Everyone dreads their reunions. You go to a hotel, drink more than you should and feel like you're being whispered about behind your back – which you probably are.
But Jordan Sampson is almost looking forward to it. Now a detective it's been fifteen years since she'd seen her cheerleader-buddies, and she's going with a friend who hasn't always been a fan of cheerleaders. Once there she sees her old high school flame, the one who had gone to her with his heart in his hands after walking all over hers begging for forgiveness. Now divorced with a daughter, Jordan is slightly jaded and not really sure what to make about Clint Cooper being so excited to see her.
But as her old classmates are brutally murdered one by one, Jordan can't help but wonder if she's next on the list – and if there's more about Clint's eagerness to spend more time with here than meets the eye.
The story, while promising, didn't deliver the way I had expected. Due to a death in the family Jordan has a strained relationship with her parents, which we don't really see any interaction with, despite her going to their home in the book. There seems to be “filler” parts with another one of the detectives (but they made me cry) that seemed to be there for word count, but then the ending seemed rushed. Her daughter, Mandy seemed aged beyond her years, but was never developed enough to explain why. I can't really decide if I like Clint or not. He was portrayed as such a bad boy in school, and he's suddenly a big fan of Christmas, and he's not bitter over his parents or how they acted when he was a kid. I did, however enjoy her ex-husband. He admits that it was his fault that he cheated on her and is a pretty good dad and really understanding of Jordan's job, which I really liked.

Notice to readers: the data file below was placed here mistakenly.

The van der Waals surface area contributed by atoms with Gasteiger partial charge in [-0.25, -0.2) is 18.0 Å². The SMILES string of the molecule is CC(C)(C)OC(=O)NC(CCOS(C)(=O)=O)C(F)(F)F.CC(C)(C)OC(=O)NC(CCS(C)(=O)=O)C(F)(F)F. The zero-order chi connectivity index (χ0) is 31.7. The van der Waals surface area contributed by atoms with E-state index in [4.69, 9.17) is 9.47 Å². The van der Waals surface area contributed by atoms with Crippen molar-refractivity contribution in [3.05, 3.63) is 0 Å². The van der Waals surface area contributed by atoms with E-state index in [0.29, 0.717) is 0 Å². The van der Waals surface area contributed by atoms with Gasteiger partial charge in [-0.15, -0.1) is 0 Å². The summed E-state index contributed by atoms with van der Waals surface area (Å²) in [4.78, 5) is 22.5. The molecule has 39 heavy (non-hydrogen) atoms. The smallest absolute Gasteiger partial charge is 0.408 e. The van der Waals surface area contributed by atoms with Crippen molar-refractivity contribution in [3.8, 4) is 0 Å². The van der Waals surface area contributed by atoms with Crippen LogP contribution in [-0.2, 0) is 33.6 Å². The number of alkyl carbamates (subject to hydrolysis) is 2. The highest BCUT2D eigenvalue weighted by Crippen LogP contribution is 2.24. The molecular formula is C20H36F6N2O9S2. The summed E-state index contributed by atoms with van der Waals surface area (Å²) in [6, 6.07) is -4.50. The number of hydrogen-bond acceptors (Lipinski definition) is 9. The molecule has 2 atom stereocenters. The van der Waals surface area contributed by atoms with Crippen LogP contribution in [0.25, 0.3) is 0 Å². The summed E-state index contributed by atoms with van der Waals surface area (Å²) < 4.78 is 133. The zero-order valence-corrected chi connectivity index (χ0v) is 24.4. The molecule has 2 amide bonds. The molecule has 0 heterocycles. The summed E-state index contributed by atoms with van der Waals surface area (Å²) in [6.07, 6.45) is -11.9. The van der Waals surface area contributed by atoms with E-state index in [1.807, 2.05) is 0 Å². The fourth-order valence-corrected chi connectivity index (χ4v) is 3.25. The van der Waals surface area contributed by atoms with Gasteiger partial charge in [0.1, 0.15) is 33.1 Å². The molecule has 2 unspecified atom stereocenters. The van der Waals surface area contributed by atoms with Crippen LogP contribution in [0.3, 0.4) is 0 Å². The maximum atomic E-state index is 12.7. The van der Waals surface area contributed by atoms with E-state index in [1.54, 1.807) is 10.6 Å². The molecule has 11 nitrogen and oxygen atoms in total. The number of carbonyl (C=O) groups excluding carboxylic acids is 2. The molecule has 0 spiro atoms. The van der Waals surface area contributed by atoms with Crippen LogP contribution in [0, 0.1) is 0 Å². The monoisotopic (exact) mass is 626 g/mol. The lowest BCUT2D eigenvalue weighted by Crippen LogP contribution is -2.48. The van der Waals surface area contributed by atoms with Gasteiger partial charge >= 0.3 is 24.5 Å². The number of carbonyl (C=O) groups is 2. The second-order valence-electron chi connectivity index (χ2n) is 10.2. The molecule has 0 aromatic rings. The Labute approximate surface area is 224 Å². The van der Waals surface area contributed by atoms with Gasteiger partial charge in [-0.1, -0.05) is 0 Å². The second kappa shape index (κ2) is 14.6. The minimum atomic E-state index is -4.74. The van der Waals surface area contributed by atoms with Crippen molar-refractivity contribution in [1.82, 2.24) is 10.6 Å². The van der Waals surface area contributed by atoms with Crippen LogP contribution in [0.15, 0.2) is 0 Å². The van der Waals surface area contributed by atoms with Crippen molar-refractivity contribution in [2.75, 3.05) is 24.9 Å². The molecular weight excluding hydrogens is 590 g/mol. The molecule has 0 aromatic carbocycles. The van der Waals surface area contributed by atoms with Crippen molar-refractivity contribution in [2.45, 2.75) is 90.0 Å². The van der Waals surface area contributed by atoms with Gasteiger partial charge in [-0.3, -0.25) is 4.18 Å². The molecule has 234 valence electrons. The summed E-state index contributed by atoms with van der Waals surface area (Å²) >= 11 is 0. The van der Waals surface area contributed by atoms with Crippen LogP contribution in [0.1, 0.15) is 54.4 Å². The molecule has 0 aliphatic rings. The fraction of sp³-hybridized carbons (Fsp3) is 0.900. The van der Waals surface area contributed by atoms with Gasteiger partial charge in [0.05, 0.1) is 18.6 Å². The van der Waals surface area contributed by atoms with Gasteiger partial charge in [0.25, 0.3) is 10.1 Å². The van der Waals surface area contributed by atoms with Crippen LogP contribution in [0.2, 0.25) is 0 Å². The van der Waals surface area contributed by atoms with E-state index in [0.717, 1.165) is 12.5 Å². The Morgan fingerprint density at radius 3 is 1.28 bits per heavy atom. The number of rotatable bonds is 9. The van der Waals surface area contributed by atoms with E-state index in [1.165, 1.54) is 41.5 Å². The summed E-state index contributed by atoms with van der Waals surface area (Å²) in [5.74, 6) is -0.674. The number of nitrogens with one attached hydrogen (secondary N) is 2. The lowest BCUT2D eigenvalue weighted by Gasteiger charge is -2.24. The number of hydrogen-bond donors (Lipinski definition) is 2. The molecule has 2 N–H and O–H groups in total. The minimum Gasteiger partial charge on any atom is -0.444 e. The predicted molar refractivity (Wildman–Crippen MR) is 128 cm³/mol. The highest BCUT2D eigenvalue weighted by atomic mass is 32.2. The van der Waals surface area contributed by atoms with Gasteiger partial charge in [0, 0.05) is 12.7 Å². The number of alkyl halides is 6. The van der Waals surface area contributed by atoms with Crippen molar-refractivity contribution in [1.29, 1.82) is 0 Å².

I've read a lot of Carla Cassidy's other books, but this one just didn't deliver.